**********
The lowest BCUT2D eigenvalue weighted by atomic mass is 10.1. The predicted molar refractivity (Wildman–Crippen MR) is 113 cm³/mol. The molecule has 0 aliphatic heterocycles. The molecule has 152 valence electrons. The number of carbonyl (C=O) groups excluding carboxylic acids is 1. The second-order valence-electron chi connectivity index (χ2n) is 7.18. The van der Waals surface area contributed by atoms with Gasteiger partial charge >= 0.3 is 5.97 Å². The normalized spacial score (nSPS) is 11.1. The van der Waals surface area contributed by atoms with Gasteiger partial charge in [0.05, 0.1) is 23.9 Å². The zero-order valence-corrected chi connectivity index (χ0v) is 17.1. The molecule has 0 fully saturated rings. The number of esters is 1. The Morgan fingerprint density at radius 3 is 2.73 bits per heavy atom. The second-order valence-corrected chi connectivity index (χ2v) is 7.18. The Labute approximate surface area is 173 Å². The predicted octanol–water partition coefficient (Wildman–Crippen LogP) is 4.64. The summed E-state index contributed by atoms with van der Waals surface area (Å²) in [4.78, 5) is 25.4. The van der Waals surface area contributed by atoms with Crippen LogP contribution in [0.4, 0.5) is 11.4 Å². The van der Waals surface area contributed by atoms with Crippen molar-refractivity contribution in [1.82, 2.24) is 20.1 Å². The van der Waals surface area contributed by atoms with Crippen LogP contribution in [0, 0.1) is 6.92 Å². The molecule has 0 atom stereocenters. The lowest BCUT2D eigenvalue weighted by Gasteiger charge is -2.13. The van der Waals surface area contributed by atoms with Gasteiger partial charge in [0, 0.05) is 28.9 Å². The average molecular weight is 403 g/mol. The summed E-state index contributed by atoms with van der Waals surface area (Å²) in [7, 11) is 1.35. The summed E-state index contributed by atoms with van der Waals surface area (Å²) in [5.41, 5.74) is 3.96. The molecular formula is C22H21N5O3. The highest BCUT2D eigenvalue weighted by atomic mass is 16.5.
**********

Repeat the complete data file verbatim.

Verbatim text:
The lowest BCUT2D eigenvalue weighted by atomic mass is 10.1. The predicted molar refractivity (Wildman–Crippen MR) is 113 cm³/mol. The molecule has 0 aliphatic heterocycles. The molecule has 152 valence electrons. The number of carbonyl (C=O) groups excluding carboxylic acids is 1. The second-order valence-electron chi connectivity index (χ2n) is 7.18. The van der Waals surface area contributed by atoms with Gasteiger partial charge >= 0.3 is 5.97 Å². The normalized spacial score (nSPS) is 11.1. The van der Waals surface area contributed by atoms with Gasteiger partial charge in [0.05, 0.1) is 23.9 Å². The zero-order valence-corrected chi connectivity index (χ0v) is 17.1. The molecule has 0 fully saturated rings. The number of esters is 1. The Morgan fingerprint density at radius 3 is 2.73 bits per heavy atom. The second-order valence-corrected chi connectivity index (χ2v) is 7.18. The Labute approximate surface area is 173 Å². The predicted octanol–water partition coefficient (Wildman–Crippen LogP) is 4.64. The summed E-state index contributed by atoms with van der Waals surface area (Å²) in [4.78, 5) is 25.4. The van der Waals surface area contributed by atoms with Crippen LogP contribution in [0.4, 0.5) is 11.4 Å². The van der Waals surface area contributed by atoms with Crippen molar-refractivity contribution in [1.82, 2.24) is 20.1 Å². The van der Waals surface area contributed by atoms with Crippen LogP contribution in [0, 0.1) is 6.92 Å². The molecule has 0 atom stereocenters. The lowest BCUT2D eigenvalue weighted by Gasteiger charge is -2.13. The van der Waals surface area contributed by atoms with Gasteiger partial charge in [0, 0.05) is 28.9 Å². The average molecular weight is 403 g/mol. The summed E-state index contributed by atoms with van der Waals surface area (Å²) in [7, 11) is 1.35. The summed E-state index contributed by atoms with van der Waals surface area (Å²) in [5.41, 5.74) is 3.96. The molecular formula is C22H21N5O3. The highest BCUT2D eigenvalue weighted by atomic mass is 16.5.